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About Tux Machines

Monday, 16 Jan 17 - Tux Machines is a community-driven public service/news site which has been around for over a decade and primarily focuses on GNU/LinuxSubscribe now Syndicate content

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Quick Roundup

ubuntu shorts

Filed under
Ubuntu
  • Ubuntu Forums survives first DDOS attack

  • Back to School in Venezuela, Ubuntu is waiting…
  • Why Does Ubuntu Suck…
  • Ubuntu gutsy is about to mess up

some teehees

Filed under
Humor
  • Linux Only For Geeks?

  • Ubuntu: When 100% Isn't Good Enough...
  • Good ol’ computer humour

Running Nvidia display drivers with X.Org 7.3

Filed under
HowTos

linuxinsight: I'm pretty convinced that X.Org 7.3 will work well for people, unless you're using proprietary display drivers, that is. I feel forced to use Nvidia drivers, because open source ones are quite slow (nv) or not yet ready for general usage (nouveau).

Mass-migrating Microsoft Word documents to OpenOffice.org on Linux

Filed under
HowTos

searchenterpriselinux.techtarget: Is your organization in the process of migrating from Microsoft Word to OpenOffice.org on Linux? If so, your biggest obstacle may not be getting used to the new suite, but rather moving from Microsoft's proprietary .doc format to OpenOffice's Open Document Format (ODF).

TinyME Packs a Big Punch

Filed under
Linux

reviewlinux: TinyME Test 6 was announced today on Distrowatch.Com and we thought we would take a quick look at it. This little distro packs a big punch and we enjoyed the ride.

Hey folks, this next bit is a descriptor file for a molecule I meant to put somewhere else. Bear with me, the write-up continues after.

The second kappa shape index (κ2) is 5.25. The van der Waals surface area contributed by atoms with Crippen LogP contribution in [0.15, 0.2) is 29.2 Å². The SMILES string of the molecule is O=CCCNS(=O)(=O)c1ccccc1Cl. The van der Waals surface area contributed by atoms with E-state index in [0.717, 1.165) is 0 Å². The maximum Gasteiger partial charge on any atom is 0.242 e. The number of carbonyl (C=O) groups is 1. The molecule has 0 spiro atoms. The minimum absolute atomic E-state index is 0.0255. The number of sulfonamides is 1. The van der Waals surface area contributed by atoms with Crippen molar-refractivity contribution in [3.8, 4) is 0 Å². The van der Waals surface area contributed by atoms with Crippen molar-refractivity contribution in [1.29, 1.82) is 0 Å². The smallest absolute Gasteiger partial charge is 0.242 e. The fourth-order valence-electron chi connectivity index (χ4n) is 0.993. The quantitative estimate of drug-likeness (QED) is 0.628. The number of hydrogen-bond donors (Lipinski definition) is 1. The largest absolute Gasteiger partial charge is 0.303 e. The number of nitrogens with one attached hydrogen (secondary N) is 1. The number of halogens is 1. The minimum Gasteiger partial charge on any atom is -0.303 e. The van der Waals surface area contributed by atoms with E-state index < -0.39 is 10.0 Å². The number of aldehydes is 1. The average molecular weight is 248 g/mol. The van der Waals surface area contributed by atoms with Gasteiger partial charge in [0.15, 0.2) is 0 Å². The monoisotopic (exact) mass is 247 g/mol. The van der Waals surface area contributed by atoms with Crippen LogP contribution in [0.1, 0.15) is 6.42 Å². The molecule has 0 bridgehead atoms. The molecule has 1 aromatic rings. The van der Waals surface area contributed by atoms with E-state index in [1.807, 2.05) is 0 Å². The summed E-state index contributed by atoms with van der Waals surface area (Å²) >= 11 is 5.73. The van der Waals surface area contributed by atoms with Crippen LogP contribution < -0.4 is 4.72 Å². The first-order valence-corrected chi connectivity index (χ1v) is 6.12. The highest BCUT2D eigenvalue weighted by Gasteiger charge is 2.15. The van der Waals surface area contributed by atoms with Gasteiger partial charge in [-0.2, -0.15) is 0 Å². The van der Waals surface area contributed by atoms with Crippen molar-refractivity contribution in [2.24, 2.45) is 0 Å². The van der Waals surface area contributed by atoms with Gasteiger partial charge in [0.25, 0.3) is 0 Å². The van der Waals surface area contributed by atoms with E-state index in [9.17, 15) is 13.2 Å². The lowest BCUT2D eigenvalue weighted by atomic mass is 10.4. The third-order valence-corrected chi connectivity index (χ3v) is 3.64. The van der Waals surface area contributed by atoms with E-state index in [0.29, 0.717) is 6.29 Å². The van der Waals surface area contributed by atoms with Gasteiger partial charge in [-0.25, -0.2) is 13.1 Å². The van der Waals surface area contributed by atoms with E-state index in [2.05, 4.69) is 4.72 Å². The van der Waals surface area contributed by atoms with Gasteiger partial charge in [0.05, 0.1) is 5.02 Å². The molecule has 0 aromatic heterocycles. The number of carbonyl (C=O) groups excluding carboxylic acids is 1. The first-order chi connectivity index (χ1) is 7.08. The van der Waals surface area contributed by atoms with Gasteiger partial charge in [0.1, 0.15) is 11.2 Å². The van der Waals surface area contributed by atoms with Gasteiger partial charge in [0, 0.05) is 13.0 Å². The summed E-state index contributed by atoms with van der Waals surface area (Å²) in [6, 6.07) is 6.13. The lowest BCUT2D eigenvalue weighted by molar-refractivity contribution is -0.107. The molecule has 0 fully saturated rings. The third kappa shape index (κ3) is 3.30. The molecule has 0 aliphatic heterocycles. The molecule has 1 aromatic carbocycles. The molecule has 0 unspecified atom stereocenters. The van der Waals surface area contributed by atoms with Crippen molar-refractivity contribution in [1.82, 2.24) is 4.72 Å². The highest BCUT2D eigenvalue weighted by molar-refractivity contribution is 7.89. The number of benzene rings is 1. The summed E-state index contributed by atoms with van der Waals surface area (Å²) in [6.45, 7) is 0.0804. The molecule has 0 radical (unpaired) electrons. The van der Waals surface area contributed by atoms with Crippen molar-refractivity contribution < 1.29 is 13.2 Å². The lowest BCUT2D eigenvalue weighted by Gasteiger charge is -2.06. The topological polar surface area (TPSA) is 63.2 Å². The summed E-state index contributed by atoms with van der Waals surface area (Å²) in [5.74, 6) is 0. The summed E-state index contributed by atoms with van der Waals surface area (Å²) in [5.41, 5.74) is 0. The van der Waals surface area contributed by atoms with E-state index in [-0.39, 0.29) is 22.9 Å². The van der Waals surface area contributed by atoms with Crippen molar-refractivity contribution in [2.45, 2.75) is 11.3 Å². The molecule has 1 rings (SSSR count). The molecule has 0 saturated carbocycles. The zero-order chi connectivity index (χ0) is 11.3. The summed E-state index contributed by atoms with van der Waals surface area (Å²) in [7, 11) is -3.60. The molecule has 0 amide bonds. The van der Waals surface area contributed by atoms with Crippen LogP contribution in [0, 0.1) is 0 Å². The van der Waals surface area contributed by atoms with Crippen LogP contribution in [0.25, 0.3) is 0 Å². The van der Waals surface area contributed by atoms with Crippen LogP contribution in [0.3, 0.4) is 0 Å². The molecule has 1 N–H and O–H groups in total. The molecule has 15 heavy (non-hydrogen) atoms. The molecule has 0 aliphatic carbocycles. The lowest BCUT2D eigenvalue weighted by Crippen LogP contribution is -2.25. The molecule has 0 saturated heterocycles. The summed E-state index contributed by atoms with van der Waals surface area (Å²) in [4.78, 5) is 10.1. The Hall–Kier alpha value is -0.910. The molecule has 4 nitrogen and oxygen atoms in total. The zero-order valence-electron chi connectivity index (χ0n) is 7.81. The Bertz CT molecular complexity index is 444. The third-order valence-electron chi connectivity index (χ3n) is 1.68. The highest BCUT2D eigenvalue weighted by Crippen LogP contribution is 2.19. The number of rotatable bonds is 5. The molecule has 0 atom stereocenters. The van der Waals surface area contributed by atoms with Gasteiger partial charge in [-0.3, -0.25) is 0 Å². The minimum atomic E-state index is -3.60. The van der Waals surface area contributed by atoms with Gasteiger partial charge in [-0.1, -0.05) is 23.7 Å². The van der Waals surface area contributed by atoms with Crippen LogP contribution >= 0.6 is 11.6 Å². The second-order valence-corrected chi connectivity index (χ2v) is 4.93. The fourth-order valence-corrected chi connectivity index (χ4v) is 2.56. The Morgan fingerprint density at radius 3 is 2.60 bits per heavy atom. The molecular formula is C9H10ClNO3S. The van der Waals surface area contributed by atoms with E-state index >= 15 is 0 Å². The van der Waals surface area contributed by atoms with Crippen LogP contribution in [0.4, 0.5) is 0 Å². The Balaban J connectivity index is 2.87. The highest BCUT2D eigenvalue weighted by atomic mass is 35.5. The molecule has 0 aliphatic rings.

A short Review on ReactOS 0.3.3

Filed under
OS

matthias-endler.de: FreeWin95 has come a long way since it has been renamed in 1998 and is now called ReactOS. The new version 0.3.3 of the Windows 2000 clone already has a lot to offer and has significantly evolved in almost all areas compared to the last release. The developers have made a lot of progress in the lower system area (i. e. the NT® Kernel) as well as in the application segment. Let’s have a look at some new features!

PC superstore suffers breakdown over Linux notebook

Filed under
Linux

the register: Following a conversation between The Register and a PC World spokesman it appeared as though the "misunderstanding" would be resolved with the store promising to track down Tikka and provide a full repair to the faulty hinge on his laptop. But sadly, we have learned that the saga continues to rumble on.

Some Shorts

Filed under
News
  • Short Tip: Write to syslog

  • Why is free software documentation so bad?
  • Gentoo? Use Version 2006.1
  • Ubuntu first impressions
  • Red Hat’s Szulik comments on EU vs. Microsoft
  • Happy Birthday, Jono Bacon
  • Talking OpenOffice in Barcelona

Expert tricks for Nautilus

Filed under
HowTos

linux.com: Nautilus, the official file manager for the GNOME desktop, can help you perform tasks from browsing the filesystem to accessing Samba shares on your local network or FTP sites on the Internet -- and more. Here are a couple of tips and tools that will allow you to open a terminal window from Nautilus and resize and rotate images without opening any other program.

How Linux saved our Chinese bacon

Filed under
Linux

the inquirer: BEING A BIT OF A GEEK can surely bring you a bit of extra notice in some circles. Not so strange then when about this time last week, a local educator for one of the language programmes rang us up. Her IBM Stinkpad had gone to sing with the choir invisible. Would not boot from the HD.

Another Xubuntu convert!

Filed under
Ubuntu